Hampshire operation will tackle drug use in teenagers

Hampshire Police has set up a task force to stop young people using mephedrone
Hampshire Police has set up a task force to stop young people using mephedrone

Wallet taken from vehicle

  • Task force looks to crack down on young people using mephedrone
  • Police will work with Gosport Borough Council and substance misuse services to make parents and children aware of the dangers
  • The drug, also known as M-Cat or meow meow, was made illegal in 2010
0
Have your say

A TASK FORCE has been set up to stop young people using mephedrone.

Hampshire Constabulary is working with Gosport Borough Council and substance misuse services, such as Catch 22, to reduce the use of the Class B drug in Gosport.

We welcome the introduction of Operation Tapestry, which directly follows concerns we raised about the use of mephedrone in Fareham and Gosport.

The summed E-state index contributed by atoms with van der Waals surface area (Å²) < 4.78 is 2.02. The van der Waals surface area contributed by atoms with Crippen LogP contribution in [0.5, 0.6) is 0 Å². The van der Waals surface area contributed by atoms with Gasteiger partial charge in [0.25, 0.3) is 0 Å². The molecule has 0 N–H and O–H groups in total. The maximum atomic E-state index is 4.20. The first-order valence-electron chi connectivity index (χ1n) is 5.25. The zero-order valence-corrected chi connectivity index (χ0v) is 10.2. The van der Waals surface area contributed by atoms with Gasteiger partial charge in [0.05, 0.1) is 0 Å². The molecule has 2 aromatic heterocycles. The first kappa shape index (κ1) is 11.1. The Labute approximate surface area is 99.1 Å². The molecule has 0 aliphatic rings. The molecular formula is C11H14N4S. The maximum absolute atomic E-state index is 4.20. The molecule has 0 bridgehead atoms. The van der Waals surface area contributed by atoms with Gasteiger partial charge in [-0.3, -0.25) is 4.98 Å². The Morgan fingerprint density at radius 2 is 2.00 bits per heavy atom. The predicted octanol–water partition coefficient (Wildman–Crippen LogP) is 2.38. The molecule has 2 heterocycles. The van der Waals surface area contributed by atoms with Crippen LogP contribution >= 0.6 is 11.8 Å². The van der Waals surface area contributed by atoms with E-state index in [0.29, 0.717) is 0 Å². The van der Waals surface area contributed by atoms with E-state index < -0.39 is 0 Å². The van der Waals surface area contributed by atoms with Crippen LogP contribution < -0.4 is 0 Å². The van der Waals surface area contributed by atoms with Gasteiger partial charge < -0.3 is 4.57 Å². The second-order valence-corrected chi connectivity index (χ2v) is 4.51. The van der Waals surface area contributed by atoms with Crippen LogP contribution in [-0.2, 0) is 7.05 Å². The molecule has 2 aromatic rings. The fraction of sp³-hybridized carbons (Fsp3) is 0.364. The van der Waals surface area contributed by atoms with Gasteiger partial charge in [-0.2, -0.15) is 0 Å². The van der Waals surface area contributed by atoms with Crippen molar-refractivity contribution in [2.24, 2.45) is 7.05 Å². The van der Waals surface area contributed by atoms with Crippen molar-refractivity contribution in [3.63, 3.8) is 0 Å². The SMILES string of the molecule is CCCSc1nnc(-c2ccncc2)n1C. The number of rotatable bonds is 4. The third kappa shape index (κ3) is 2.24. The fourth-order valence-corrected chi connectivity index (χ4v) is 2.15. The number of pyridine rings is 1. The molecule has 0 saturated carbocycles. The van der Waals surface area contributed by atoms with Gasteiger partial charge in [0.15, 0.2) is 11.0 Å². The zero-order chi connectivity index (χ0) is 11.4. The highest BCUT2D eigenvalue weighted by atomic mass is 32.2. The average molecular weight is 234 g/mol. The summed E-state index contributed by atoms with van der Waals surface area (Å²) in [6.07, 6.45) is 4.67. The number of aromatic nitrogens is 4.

Nerys Anthony - head of young people’s health and wellbeing at Catch 22

Operation Tapestry Action Group (Tag) will be supporting parents and carers to identify signs that their children could be taking the drug which is also known as meow meow, meph and M-Cat.

Nerys Anthony, head of young people’s health and wellbeing at Catch 22, said; ‘We welcome the introduction of Operation Tapestry, which directly follows concerns we raised about the use of mephedrone in Fareham and Gosport.

‘Raising awareness is a key part of the operation.

‘By working with professionals, we will help families and the community to understand and tackle this problem while steering young people away from this harmful trend.’

Mephedrone was made illegal in 2010 but was considered a legal high until then.

Possession of it can result in five years in prison and supplying can result in a 14-year prison sentence and an unlimited fine.

Portsmouth City Council announced last week that it is looking to introduce a ban of using legal highs in public.

An order giving the council powers to seize such substances from people found to be taking them on the streets could be imposed.

It is hoped the legislation – a public space protection order – could be extended, giving the authority the ability to hand out fines of up to £100.